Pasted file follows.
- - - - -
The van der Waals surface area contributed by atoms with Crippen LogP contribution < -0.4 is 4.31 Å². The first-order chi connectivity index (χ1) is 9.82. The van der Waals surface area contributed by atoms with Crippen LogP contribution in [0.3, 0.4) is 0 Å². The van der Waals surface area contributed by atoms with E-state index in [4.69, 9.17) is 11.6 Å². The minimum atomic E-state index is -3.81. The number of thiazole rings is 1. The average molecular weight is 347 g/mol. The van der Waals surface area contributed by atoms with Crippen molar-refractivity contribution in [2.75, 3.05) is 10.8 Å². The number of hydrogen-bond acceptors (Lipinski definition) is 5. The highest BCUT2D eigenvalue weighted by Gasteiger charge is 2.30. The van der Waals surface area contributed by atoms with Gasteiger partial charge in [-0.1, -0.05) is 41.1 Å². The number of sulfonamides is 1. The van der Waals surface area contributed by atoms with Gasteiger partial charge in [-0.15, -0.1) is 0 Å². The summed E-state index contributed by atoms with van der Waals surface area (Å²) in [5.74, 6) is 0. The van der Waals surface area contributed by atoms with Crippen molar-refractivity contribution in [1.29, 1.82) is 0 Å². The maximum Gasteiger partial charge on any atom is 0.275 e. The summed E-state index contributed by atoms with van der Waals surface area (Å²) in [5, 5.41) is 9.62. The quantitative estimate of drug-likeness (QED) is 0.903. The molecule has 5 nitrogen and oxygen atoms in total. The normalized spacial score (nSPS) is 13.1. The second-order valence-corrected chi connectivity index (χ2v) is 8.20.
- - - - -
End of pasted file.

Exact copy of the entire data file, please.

The van der Waals surface area contributed by atoms with Crippen LogP contribution < -0.4 is 4.31 Å². The first-order chi connectivity index (χ1) is 9.82. The van der Waals surface area contributed by atoms with Crippen LogP contribution in [0.3, 0.4) is 0 Å². The van der Waals surface area contributed by atoms with E-state index in [4.69, 9.17) is 11.6 Å². The minimum atomic E-state index is -3.81. The number of thiazole rings is 1. The average molecular weight is 347 g/mol. The van der Waals surface area contributed by atoms with Crippen molar-refractivity contribution in [2.75, 3.05) is 10.8 Å². The number of hydrogen-bond acceptors (Lipinski definition) is 5. The highest BCUT2D eigenvalue weighted by Gasteiger charge is 2.30. The van der Waals surface area contributed by atoms with Gasteiger partial charge in [-0.1, -0.05) is 41.1 Å². The number of sulfonamides is 1. The van der Waals surface area contributed by atoms with Gasteiger partial charge in [-0.15, -0.1) is 0 Å². The summed E-state index contributed by atoms with van der Waals surface area (Å²) in [5.74, 6) is 0. The van der Waals surface area contributed by atoms with Crippen molar-refractivity contribution in [1.29, 1.82) is 0 Å². The maximum Gasteiger partial charge on any atom is 0.275 e. The summed E-state index contributed by atoms with van der Waals surface area (Å²) in [5, 5.41) is 9.62. The quantitative estimate of drug-likeness (QED) is 0.903. The molecule has 5 nitrogen and oxygen atoms in total. The normalized spacial score (nSPS) is 13.1. The second-order valence-corrected chi connectivity index (χ2v) is 8.20.